Surprisingly, in the few short weeks I have been an Art History student, I find myself identifying art wherever I go. After a lesson focusing on Greek art, my fellow classmates and I were delighted to spot some Ionic columns on our way to dinner and asked a stranger to take a picture of us. We even decided to all stand in contrapposto when posing for another photo (see photos for examples of people getting way too excited about art).
Today, we learned about the history of Romanesque and Gothic architecture in European churches, and I was curious to find out if the style of CC’s own Shove Chapel could be related. After some research, I found out that it was designed by John Gray in a Norman Romanesque style, and was inspired by the Winchester Cathedral. This can be seen in its round arches framing the nave and in its very solid and simple appearance. Despite this, there are also hints of Gothic architecture found as well, particularly in the use of stained glass, examples of which can be seen beautifully displayed in the three large windows above the main entrance. This was intentional, as stated in a book titled, This Glorious and Transcendent Place, written by Timothy Fuller as a commemoration of the 15-year anniversary of the chapel. He writes, “Mr. Gray’s aim was to learn from the past, but not to imitate it slavishly. It is, he said, ‘a new expression based on an old model.’” He combined original design with inspiration from historical sources. So although the building is classified as Romanesque, it still has elements from other styles as well. Everyone at CC sees Shove Chapel on a regular basis, hence, they are also regularly experiencing art, whether or not they are aware of it.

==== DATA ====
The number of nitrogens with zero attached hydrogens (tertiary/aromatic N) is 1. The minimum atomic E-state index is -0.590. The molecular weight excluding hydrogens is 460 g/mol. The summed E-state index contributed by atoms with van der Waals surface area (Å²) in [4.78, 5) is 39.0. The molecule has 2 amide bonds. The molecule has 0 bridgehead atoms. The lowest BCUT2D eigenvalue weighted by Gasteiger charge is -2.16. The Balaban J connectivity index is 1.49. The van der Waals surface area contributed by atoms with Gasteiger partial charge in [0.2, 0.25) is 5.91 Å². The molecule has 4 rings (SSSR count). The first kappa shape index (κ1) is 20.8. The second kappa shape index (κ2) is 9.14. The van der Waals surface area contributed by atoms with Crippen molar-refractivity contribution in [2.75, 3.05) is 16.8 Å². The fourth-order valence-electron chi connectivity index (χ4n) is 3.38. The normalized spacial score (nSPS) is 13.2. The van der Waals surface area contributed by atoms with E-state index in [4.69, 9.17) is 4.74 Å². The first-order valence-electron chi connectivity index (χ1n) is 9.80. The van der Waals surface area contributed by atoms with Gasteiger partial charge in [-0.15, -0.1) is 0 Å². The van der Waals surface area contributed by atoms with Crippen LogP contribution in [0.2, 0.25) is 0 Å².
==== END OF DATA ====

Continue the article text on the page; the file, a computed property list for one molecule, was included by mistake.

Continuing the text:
Art comes in so many shapes and forms, from simple prehistoric wall paintings, to the incredibly detailed frescoes on the ceiling of the Sistine Chapel. Even if one hasn’t studied art or its history, it is important to acknowledge that art can be applied to the “real world,” and that it affects the every day human experience. Studying Art History has inspired me to seek out art in the “real world,” and it is a lot easier to find than one might expect.